Arguably one of the principal demand generators of logistics, manufacturing output (excluding biomedical) increased 8.9 percent year-on-year as of February 2018 according to a report by the Economic Development Board. The future of manufacturing looks brighter than ever as Industry 4.0 could boost the total manufacturing output in Singapore by $36 billion, enhance labour productivity by 30 percent and add 22,000 new jobs by 2024, according to a study by the Boston Consulting Group.

Apart from public sector initiatives, logistics businesses can garner support from organisations like Omron, which has recently launched the Automation Centre (ATC). Apart from showcasing state-of-the-art technology such as smart assembly lines and mobile robots, the ATC is open to organisations in the logistical supply chain who are keen to prototype and test smarter solutions. Since its launch in September 2017, Omron has been collaborating with solution partners in test bedding advanced technologies such as 3D Vision, in addition to automation of logistical operations such as bin picking and optimisation of goods delivery in warehouses. These are the type of advancements that are expected to help logistics players in Singapore keep pace with the rapid evolution brought by the expected burgeoning ecommerce scene and Industry 4.0 trends.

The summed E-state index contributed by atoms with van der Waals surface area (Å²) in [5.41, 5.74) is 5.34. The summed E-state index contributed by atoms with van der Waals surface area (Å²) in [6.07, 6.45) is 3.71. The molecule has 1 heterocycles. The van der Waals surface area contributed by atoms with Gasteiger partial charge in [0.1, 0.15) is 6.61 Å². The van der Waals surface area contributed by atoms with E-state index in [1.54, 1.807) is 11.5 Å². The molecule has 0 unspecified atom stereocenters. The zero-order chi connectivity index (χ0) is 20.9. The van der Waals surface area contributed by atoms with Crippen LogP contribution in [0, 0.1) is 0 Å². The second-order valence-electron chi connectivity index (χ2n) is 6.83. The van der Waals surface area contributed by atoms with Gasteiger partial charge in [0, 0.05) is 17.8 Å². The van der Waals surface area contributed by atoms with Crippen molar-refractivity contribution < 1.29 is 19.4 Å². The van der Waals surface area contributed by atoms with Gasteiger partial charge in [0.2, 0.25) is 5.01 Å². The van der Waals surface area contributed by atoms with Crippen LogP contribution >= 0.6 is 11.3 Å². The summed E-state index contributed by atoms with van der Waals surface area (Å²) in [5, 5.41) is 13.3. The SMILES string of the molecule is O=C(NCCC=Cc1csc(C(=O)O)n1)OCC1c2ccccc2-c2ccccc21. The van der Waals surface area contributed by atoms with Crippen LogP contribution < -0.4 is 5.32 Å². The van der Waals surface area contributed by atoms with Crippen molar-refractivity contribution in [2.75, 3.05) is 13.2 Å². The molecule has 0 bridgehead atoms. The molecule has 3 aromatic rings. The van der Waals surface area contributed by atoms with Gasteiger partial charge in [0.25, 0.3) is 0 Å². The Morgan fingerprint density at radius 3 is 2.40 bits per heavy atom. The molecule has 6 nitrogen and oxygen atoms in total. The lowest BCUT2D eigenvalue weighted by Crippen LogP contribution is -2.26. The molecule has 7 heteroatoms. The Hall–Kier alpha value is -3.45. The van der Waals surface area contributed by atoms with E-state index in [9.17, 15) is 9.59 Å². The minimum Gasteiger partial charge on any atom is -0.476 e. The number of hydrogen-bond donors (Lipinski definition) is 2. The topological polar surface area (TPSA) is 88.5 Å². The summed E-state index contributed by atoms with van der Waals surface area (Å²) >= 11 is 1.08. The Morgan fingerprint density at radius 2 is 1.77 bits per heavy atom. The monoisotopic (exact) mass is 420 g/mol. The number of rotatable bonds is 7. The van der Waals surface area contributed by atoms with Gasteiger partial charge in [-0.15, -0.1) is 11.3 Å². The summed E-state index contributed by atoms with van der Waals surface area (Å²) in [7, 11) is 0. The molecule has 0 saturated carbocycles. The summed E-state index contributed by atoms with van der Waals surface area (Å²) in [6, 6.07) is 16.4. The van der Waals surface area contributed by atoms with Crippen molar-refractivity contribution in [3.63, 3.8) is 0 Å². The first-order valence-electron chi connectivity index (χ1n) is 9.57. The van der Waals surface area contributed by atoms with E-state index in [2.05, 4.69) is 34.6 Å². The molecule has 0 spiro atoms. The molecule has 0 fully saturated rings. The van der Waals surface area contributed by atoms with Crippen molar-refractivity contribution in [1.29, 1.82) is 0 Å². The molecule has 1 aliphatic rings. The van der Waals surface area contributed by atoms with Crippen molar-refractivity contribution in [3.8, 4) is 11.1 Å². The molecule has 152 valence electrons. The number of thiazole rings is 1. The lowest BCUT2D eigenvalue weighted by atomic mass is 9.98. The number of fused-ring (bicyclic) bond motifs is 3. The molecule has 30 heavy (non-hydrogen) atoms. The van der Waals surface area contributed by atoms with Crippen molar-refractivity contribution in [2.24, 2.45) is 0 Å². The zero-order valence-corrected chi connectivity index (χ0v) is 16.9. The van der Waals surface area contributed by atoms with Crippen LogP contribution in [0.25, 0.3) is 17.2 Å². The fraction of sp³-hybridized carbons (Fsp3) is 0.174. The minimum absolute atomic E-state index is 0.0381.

Riding The Industry 4.0 Wave

Singapore enterprises in the logistics industry are well positioned to ride the wave of Industry 4.0 – the fourth industrial revolution where machines and humans interact together through intelligent networks. Businesses here benefit from strong infrastructure and economic framework already in place. They also have ready access to a technologically supportive environment.

This has not gone unnoticed of course. According to a recent World Economic Forum report, Singapore is among 25 countries that stand to benefit the most from advanced manufacturing and smart factories. The country is also ranked second by PWC as a world business hub.

What is important is that logistics companies here capitalise on the available opportunities. They need to strategically adopt technology to effectively cater to the demands of the modern consumers. In a nutshell, they need to continuously strive towards excellence in their operations and service delivery, as well as ensure that they are constantly adding value to the supply chain.